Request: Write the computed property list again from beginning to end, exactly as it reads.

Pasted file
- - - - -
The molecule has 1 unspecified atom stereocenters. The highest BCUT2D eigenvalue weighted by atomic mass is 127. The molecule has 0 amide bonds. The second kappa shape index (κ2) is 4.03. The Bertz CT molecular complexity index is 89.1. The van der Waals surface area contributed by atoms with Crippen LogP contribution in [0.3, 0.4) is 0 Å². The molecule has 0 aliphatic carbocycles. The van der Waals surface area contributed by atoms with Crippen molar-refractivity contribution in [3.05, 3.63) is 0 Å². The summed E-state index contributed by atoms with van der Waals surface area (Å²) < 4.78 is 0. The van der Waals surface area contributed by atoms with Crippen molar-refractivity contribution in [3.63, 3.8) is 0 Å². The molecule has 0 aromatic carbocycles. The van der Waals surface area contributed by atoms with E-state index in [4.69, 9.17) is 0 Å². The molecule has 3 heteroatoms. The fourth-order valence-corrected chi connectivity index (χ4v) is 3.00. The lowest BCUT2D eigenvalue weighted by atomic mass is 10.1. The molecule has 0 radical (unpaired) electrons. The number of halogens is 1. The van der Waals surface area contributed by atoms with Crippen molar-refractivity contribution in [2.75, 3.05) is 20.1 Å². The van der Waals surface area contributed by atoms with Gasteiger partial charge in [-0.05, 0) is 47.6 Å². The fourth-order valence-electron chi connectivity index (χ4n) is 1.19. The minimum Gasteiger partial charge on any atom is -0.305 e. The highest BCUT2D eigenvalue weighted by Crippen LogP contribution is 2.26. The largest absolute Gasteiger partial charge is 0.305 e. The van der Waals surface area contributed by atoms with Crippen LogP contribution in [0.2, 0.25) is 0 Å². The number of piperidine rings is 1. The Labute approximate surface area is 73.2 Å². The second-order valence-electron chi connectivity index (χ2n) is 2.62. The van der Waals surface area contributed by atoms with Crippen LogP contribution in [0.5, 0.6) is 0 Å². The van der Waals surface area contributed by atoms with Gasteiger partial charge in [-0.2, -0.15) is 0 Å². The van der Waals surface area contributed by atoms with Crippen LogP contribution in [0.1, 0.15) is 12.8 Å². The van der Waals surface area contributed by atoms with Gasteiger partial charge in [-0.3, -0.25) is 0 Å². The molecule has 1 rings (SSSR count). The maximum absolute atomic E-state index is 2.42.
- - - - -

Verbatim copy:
The molecule has 1 unspecified atom stereocenters. The highest BCUT2D eigenvalue weighted by atomic mass is 127. The molecule has 0 amide bonds. The second kappa shape index (κ2) is 4.03. The Bertz CT molecular complexity index is 89.1. The van der Waals surface area contributed by atoms with Crippen LogP contribution in [0.3, 0.4) is 0 Å². The molecule has 0 aliphatic carbocycles. The van der Waals surface area contributed by atoms with Crippen molar-refractivity contribution in [3.05, 3.63) is 0 Å². The summed E-state index contributed by atoms with van der Waals surface area (Å²) < 4.78 is 0. The van der Waals surface area contributed by atoms with Crippen molar-refractivity contribution in [3.63, 3.8) is 0 Å². The molecule has 0 aromatic carbocycles. The van der Waals surface area contributed by atoms with E-state index in [4.69, 9.17) is 0 Å². The molecule has 3 heteroatoms. The fourth-order valence-corrected chi connectivity index (χ4v) is 3.00. The lowest BCUT2D eigenvalue weighted by atomic mass is 10.1. The molecule has 0 radical (unpaired) electrons. The number of halogens is 1. The van der Waals surface area contributed by atoms with Crippen molar-refractivity contribution in [2.75, 3.05) is 20.1 Å². The van der Waals surface area contributed by atoms with Gasteiger partial charge in [-0.05, 0) is 47.6 Å². The fourth-order valence-electron chi connectivity index (χ4n) is 1.19. The minimum Gasteiger partial charge on any atom is -0.305 e. The highest BCUT2D eigenvalue weighted by Crippen LogP contribution is 2.26. The largest absolute Gasteiger partial charge is 0.305 e. The van der Waals surface area contributed by atoms with Crippen LogP contribution in [0.2, 0.25) is 0 Å². The number of piperidine rings is 1. The Labute approximate surface area is 73.2 Å². The second-order valence-electron chi connectivity index (χ2n) is 2.62. The van der Waals surface area contributed by atoms with Crippen LogP contribution in [0.5, 0.6) is 0 Å². The van der Waals surface area contributed by atoms with Gasteiger partial charge in [-0.2, -0.15) is 0 Å². The van der Waals surface area contributed by atoms with Crippen LogP contribution in [0.1, 0.15) is 12.8 Å². The van der Waals surface area contributed by atoms with Gasteiger partial charge in [-0.3, -0.25) is 0 Å². The molecule has 1 rings (SSSR count). The maximum absolute atomic E-state index is 2.42.